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"The problem is if [Republican leaders] jam it in at the end; they don't give you opportunities for the type of consideration we should have," said Sen. Ben Cardin, a Maryland Democrat who added that renewing the Section 215 until 2020 was too long an extension.

Even some Democrats who once were committed to changing the Patriot Act, appeared resigned to the reality that they are up against the clock at this point with an Obama administration that would rather see a complete renewal of the Patriot Act than complete expiration of the three provisions due to sunset on June 1.

"I am sure the administration wants to see something, too," said Senate Minority Whip Dick Durbin. "[McConnell] is trying to single out those issues where the administration is moving forward and he can join the parade."

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But McConnell's gambit also puts him directly at odds with those in his own party who are making a run for president. That includes Rand Paul, Kentucky's junior senator. The libertarian-leaning White House hopeful pledged to end NSA mass surveillance "on day one" if elected president, and he voted against a reform package late last year because he said he couldn't stomach supporting anything that extended the Patriot Act.

For presidential hopeful Sen. Ted Cruz, who voted for the NSA-reform package last year, the McConnell bill is difficult to navigate. If he votes against it, it is a chance to rally against the Washington establishment and keep his commitment to reform the NSA. But, if McConnell's bill is the only option on the table, it may make it harder for Cruz to vote against it, as it could open the senator up to criticisms that he puts civil liberties too far ahead of national security.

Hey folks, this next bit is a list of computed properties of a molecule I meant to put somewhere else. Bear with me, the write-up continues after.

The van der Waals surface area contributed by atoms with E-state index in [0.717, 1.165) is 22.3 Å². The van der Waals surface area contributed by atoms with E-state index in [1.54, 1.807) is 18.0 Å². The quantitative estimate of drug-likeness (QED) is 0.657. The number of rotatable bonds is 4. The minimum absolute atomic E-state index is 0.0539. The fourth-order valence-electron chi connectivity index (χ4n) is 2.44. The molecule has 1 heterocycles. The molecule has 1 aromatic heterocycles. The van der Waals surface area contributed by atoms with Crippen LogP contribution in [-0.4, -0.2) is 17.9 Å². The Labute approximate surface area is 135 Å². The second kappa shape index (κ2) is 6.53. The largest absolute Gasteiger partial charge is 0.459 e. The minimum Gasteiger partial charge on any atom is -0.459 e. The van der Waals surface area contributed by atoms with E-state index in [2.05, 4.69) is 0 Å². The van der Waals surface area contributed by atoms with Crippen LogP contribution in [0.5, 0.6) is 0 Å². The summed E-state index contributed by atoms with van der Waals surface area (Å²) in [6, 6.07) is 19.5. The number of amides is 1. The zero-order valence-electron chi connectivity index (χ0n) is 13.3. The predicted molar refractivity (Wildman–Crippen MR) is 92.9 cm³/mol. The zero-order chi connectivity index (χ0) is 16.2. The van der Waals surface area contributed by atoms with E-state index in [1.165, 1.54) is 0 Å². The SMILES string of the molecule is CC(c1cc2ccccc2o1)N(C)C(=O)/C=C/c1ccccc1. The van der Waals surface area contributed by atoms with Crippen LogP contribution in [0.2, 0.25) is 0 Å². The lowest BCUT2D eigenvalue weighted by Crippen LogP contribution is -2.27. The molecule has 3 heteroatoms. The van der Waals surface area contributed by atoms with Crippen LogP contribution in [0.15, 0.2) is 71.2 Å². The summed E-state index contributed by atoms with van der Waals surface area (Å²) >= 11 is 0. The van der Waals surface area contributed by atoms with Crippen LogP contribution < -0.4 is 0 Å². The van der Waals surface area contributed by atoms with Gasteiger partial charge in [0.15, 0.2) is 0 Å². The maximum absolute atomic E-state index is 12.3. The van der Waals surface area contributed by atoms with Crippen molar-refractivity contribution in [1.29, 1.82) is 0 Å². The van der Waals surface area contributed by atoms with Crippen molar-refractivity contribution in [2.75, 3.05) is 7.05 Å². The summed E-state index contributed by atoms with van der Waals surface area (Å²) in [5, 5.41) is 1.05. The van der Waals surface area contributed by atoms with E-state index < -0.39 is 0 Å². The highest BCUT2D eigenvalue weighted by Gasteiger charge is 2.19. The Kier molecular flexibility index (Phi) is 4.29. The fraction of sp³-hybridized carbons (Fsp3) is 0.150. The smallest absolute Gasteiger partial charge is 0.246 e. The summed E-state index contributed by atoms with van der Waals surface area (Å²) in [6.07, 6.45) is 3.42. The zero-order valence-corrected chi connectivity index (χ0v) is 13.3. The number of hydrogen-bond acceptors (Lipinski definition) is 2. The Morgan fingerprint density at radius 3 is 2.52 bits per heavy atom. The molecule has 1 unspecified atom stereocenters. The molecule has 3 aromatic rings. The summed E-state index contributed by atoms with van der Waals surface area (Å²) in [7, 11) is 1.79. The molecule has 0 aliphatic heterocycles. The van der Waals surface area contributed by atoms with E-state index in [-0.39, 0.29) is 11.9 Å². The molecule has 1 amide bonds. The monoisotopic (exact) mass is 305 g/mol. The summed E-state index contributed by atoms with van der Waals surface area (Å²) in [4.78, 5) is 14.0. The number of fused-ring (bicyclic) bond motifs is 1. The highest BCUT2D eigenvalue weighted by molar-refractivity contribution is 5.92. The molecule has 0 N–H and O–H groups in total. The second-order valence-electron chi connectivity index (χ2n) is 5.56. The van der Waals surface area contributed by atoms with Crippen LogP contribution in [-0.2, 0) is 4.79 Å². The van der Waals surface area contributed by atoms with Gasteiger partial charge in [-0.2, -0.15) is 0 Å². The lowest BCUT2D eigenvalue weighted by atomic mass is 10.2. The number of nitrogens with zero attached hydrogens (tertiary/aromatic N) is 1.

McConnell's push forward, however, delighted many hawks in the Senate who have long advocated that the NSA's programs are a cornerstone to U.S. national security and even more important now, as the United States faces threats from every corner of the world, from the Middle East to Russia.

"If you haven't learned from the world as it is today that we need a good surveillance program and tools to keep the enemy away from our shores, then you have missed a lot," said Sen. Lindsey Graham, a South Carolina Republican who is also eyeing a run for president. "The Patriot Act's purpose is to protect us against another 9/11. If we had had the Patriot Act the first time, we could have most likely have prevented 9/11."

But even if McConnell can cobble together enough support in the Senate for a straight renewal, that doesn't mean the House will go along.

The tea-party-infused lower chamber has shown repeatedly that it holds deep reservations about the NSA. Months after the Snowden disclosures emerged, the House came within 12 votes of defunding the agency's bulk phone-surveillance capabilities. Last year, a pared-down version of the Freedom Act passed 303-to-121, though it shed the support of privacy groups and tech companies due to 11th-hour changes made by House leadership.

"It's a fringe measure that has no chance of passing Congress," said Rep. Justin Amash, a libertarian Republican, in a statement regarding McConnell's bill. "No serious representative or senator thinks it's OK to reauthorize unconstitutional spying on all Americans."

This article is from the archive of our partner National Journal.